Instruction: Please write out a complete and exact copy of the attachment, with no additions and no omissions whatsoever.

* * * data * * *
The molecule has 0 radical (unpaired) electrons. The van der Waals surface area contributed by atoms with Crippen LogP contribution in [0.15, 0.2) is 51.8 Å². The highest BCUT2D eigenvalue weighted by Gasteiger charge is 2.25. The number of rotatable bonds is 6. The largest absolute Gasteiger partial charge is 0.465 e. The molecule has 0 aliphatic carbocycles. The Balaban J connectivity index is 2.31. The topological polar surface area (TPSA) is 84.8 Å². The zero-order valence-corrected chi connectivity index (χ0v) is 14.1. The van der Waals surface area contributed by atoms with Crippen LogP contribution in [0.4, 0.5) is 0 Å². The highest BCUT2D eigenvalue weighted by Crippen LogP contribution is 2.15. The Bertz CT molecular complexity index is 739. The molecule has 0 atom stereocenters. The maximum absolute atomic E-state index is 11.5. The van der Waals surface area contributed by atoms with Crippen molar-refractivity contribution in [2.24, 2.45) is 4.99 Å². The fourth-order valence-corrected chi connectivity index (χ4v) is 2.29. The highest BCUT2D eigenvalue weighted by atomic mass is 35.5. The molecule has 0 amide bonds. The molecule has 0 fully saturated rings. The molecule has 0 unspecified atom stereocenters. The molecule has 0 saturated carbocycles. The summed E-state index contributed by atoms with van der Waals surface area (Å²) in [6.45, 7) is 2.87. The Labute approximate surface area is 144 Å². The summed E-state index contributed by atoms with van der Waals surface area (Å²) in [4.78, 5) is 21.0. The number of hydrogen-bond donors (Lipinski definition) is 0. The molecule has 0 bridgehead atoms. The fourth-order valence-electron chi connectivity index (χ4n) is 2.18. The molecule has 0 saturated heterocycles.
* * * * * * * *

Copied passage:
The molecule has 0 radical (unpaired) electrons. The van der Waals surface area contributed by atoms with Crippen LogP contribution in [0.15, 0.2) is 51.8 Å². The highest BCUT2D eigenvalue weighted by Gasteiger charge is 2.25. The number of rotatable bonds is 6. The largest absolute Gasteiger partial charge is 0.465 e. The molecule has 0 aliphatic carbocycles. The Balaban J connectivity index is 2.31. The topological polar surface area (TPSA) is 84.8 Å². The zero-order valence-corrected chi connectivity index (χ0v) is 14.1. The van der Waals surface area contributed by atoms with Crippen LogP contribution in [0.4, 0.5) is 0 Å². The highest BCUT2D eigenvalue weighted by Crippen LogP contribution is 2.15. The Bertz CT molecular complexity index is 739. The molecule has 0 atom stereocenters. The maximum absolute atomic E-state index is 11.5. The van der Waals surface area contributed by atoms with Crippen molar-refractivity contribution in [2.24, 2.45) is 4.99 Å². The fourth-order valence-corrected chi connectivity index (χ4v) is 2.29. The highest BCUT2D eigenvalue weighted by atomic mass is 35.5. The molecule has 0 amide bonds. The molecule has 0 fully saturated rings. The molecule has 0 unspecified atom stereocenters. The molecule has 0 saturated carbocycles. The summed E-state index contributed by atoms with van der Waals surface area (Å²) in [6.45, 7) is 2.87. The Labute approximate surface area is 144 Å². The summed E-state index contributed by atoms with van der Waals surface area (Å²) in [4.78, 5) is 21.0. The number of hydrogen-bond donors (Lipinski definition) is 0. The molecule has 0 bridgehead atoms. The fourth-order valence-electron chi connectivity index (χ4n) is 2.18. The molecule has 0 saturated heterocycles.